Molly Watson writes The Dinner Files and serves as About.com’s Local Foods expert. She also regularly contributes to Edible San Francisco, writes the Manner Matters column for Serious Eats, and answers your most vexing questions at Ask a (Sensible) Midwesterner. This article was first published in the Spring 2013 issue of Edible San Francisco and subsequently appeared in Best Food Writing 2013 (Da Capo Lifelong Books, 2013).
When I say escargot, I mean the classic French preparation of snails that began in the vineyards of Burgundy, where snails fat from a summer and fall of furious and fairly constant snacking would set themselves to hibernate for the winter and instead get plucked from their hiding places under rocks and along bottom fences to be cooked up in their shells along with plenty of garlic butter.
You do not need shells to make escargot, but they are helpful. California snails aren’t always all that big—especially compared to the farmed snails now used for escargot, with their giant lime-strengthened shells—but it is possible to stuff them. So prepare the snails as outlined in the accompanying article and save the shells. Bring a pot of about 4 cups of water to a boil and add about 2 tablespoons of baking soda. Add the snail shells and boil for about 3 minutes. Drain and rinse the shells. Pat them dry and set them on a baking sheet or piece of foil and dry them in a hot oven. Note that California snail shells tend to be not all that strong (we don’t have all the limestone in the soil that much of France does, and farmed snails are given a hefty supplement of calcium to strengthen their shells) so handle them gently. If you can use the larger shells for smaller snails (and set aside the larger snails for another dish), you’ll make things easier on yourself.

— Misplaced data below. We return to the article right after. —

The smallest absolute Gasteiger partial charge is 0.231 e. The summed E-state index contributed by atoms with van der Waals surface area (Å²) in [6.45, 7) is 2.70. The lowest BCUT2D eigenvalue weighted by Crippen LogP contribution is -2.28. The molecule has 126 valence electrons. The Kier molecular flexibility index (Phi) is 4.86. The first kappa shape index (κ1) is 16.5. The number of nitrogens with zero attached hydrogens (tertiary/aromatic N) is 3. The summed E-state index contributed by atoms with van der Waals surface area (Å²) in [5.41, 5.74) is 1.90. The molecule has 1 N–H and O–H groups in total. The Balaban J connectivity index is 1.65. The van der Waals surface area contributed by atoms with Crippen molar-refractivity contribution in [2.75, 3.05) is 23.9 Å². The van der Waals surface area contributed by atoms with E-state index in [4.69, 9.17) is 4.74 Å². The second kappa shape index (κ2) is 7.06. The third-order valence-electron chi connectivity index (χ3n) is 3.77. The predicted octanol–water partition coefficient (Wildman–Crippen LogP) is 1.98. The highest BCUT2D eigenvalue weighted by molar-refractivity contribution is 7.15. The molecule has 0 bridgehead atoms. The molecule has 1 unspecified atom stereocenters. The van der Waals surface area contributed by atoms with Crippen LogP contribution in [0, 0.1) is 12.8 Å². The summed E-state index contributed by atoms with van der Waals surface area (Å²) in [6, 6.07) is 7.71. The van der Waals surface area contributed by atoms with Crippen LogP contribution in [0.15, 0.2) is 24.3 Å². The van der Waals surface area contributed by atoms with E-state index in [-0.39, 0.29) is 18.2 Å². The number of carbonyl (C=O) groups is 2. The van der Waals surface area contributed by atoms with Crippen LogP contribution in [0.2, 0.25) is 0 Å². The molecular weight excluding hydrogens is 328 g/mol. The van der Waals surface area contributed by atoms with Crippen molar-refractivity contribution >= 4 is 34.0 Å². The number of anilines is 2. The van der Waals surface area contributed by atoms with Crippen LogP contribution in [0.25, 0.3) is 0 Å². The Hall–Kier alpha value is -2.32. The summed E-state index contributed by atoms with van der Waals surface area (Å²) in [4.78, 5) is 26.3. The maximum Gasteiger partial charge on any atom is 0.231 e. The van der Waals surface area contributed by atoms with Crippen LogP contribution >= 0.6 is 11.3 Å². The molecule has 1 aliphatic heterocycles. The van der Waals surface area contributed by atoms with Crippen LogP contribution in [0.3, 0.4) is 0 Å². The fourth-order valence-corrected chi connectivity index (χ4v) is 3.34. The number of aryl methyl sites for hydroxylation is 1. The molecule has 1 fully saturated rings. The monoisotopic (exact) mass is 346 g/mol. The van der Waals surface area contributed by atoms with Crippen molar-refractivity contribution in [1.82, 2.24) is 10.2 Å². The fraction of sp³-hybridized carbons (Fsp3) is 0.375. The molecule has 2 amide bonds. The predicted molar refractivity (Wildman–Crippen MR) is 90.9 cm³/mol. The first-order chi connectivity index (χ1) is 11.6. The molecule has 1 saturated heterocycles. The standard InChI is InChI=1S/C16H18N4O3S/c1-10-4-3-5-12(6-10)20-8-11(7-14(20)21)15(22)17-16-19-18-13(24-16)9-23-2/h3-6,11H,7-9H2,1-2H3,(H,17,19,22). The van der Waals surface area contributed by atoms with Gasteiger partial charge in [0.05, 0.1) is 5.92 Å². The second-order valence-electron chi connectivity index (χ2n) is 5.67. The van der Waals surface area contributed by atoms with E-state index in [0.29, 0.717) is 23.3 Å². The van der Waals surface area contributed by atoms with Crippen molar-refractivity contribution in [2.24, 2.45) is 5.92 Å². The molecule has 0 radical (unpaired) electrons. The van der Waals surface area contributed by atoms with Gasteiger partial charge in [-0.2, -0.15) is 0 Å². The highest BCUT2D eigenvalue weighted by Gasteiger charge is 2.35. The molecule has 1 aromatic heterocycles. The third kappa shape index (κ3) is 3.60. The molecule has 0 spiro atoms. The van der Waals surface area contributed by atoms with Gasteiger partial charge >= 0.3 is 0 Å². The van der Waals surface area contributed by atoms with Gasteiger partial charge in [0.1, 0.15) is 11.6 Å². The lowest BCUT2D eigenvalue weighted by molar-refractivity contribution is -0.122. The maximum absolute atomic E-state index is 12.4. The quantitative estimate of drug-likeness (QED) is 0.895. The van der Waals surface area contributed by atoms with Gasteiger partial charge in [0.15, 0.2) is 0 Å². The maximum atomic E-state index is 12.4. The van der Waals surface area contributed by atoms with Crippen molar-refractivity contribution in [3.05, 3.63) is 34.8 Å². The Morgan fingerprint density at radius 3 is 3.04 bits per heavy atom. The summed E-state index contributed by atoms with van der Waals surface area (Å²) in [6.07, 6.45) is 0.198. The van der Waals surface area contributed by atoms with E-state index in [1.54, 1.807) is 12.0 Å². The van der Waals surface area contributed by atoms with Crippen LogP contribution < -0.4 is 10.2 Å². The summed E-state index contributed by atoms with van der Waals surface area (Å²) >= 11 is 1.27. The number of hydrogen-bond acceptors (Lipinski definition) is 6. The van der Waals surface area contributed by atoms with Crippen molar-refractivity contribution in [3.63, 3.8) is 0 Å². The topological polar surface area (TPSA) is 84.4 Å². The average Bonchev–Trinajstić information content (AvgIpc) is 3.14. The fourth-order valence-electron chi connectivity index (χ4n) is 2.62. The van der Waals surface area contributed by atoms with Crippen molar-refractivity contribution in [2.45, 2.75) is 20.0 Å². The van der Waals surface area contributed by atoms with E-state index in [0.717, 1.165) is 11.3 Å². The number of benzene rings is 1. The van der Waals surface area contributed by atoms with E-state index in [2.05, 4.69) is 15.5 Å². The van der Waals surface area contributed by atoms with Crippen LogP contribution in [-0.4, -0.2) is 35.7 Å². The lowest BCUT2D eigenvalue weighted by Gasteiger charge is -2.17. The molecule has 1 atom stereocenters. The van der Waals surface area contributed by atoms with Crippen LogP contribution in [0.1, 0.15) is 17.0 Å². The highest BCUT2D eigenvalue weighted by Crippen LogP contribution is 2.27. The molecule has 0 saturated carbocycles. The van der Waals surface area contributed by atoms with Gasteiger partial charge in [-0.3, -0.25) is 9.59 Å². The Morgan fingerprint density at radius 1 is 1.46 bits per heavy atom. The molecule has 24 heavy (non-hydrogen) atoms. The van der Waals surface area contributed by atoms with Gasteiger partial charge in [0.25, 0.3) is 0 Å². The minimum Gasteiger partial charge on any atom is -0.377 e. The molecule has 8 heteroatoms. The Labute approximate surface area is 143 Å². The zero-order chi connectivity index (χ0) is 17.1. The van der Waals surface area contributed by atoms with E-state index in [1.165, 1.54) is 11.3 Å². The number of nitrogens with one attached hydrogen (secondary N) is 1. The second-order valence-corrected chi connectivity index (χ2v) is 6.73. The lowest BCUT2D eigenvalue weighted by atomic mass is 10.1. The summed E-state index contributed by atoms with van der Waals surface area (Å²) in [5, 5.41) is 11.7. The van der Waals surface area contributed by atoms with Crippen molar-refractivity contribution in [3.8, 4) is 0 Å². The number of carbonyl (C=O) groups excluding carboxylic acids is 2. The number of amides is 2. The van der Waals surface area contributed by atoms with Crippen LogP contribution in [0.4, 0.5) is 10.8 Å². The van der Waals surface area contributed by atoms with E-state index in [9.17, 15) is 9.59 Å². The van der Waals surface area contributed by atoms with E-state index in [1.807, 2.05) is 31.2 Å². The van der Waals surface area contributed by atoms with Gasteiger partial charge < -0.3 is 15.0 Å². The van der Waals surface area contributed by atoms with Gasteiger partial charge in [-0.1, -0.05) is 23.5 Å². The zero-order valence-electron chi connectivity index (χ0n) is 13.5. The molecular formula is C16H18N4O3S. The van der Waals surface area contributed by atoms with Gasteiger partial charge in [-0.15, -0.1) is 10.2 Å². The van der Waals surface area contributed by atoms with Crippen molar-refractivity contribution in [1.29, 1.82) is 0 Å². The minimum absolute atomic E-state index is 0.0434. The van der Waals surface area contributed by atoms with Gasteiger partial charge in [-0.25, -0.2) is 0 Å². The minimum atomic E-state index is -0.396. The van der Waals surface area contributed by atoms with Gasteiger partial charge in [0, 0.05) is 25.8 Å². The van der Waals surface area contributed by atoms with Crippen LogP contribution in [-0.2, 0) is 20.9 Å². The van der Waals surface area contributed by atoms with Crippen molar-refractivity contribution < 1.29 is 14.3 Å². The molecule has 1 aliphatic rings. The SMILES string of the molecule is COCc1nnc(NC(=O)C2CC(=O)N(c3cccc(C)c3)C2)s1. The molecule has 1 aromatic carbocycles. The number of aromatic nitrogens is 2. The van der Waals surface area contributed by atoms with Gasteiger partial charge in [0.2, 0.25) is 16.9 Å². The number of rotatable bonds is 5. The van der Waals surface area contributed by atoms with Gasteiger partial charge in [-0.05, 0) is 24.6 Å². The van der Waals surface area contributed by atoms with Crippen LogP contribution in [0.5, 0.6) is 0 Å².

Along with shells, you’ll need compound butter. For 2 dozen snails, mince as finely as you can 1 small garlic clove, 1 small shallot and 1⁄2 cup flat parsley leaves. You can, if you like, pulse it all in a food processor until it’s almost paste-like. Mash together with 1⁄4 cup butter. Add plenty of salt and freshly ground black pepper to taste. Put a small amount of the butter in each shell, stuff in a snail, and top it all off with as much butter as you can stuff in the shell.
Once all the shells are filled, set them in a small baking dish—you don’t want it too much bigger than all the shells because you want the melted butter to sort of stay with the snails—or in an escargot dish with individual wells for each snail and bake at 375° F until the butter is melted and the snails are tender, about 15 minutes. Use small forks or toothpicks to pick the snails from their shells and serve with plenty of bread to mop up the real star: the lightly snail-infused garlic-shallot-herb butter.
Note: If you choose not to bother with the shells, simply put the prepared snails in a small baking dish or ramekin and top with the butter. Since the snails aren’t buried in protective shells, they only need to bake for about 10 minutes.